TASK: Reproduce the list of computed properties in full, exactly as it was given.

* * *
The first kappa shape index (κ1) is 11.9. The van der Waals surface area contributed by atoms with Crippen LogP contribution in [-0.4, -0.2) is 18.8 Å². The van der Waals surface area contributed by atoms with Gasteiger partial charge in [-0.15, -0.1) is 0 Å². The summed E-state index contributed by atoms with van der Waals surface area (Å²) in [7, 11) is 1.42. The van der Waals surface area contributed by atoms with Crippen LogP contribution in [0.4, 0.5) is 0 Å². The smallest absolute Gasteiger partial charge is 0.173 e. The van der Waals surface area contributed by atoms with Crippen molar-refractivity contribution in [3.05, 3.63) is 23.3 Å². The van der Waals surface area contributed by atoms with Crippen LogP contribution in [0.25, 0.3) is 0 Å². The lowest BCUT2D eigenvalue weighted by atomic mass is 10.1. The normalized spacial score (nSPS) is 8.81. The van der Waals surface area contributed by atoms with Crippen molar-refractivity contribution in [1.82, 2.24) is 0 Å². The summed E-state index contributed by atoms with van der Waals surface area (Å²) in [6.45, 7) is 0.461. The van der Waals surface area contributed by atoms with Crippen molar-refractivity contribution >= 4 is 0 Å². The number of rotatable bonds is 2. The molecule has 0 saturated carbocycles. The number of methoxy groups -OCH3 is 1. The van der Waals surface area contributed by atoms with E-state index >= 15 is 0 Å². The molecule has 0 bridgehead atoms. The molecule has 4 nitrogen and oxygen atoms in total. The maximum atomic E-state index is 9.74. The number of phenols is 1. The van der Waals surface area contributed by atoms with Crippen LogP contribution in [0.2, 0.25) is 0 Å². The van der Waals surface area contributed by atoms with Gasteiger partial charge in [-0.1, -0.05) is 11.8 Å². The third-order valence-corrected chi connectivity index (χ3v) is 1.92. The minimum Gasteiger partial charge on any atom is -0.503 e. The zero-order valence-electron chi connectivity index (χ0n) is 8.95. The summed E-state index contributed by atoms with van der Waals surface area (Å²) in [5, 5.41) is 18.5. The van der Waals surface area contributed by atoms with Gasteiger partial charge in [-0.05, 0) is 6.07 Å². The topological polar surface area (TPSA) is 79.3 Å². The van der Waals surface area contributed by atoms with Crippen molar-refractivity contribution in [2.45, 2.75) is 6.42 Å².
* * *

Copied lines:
The first kappa shape index (κ1) is 11.9. The van der Waals surface area contributed by atoms with Crippen LogP contribution in [-0.4, -0.2) is 18.8 Å². The van der Waals surface area contributed by atoms with Gasteiger partial charge in [-0.15, -0.1) is 0 Å². The summed E-state index contributed by atoms with van der Waals surface area (Å²) in [7, 11) is 1.42. The van der Waals surface area contributed by atoms with Crippen LogP contribution in [0.4, 0.5) is 0 Å². The smallest absolute Gasteiger partial charge is 0.173 e. The van der Waals surface area contributed by atoms with Crippen molar-refractivity contribution in [3.05, 3.63) is 23.3 Å². The van der Waals surface area contributed by atoms with Crippen LogP contribution in [0.25, 0.3) is 0 Å². The lowest BCUT2D eigenvalue weighted by atomic mass is 10.1. The normalized spacial score (nSPS) is 8.81. The van der Waals surface area contributed by atoms with Crippen molar-refractivity contribution in [1.82, 2.24) is 0 Å². The summed E-state index contributed by atoms with van der Waals surface area (Å²) in [6.45, 7) is 0.461. The van der Waals surface area contributed by atoms with Crippen molar-refractivity contribution >= 4 is 0 Å². The number of rotatable bonds is 2. The molecule has 0 saturated carbocycles. The number of methoxy groups -OCH3 is 1. The van der Waals surface area contributed by atoms with E-state index >= 15 is 0 Å². The molecule has 0 bridgehead atoms. The molecule has 4 nitrogen and oxygen atoms in total. The maximum atomic E-state index is 9.74. The number of phenols is 1. The van der Waals surface area contributed by atoms with Crippen LogP contribution in [0.2, 0.25) is 0 Å². The van der Waals surface area contributed by atoms with Gasteiger partial charge in [-0.1, -0.05) is 11.8 Å². The third-order valence-corrected chi connectivity index (χ3v) is 1.92. The minimum Gasteiger partial charge on any atom is -0.503 e. The zero-order valence-electron chi connectivity index (χ0n) is 8.95. The summed E-state index contributed by atoms with van der Waals surface area (Å²) in [5, 5.41) is 18.5. The van der Waals surface area contributed by atoms with Gasteiger partial charge in [-0.05, 0) is 6.07 Å². The topological polar surface area (TPSA) is 79.3 Å². The van der Waals surface area contributed by atoms with Crippen molar-refractivity contribution in [2.45, 2.75) is 6.42 Å².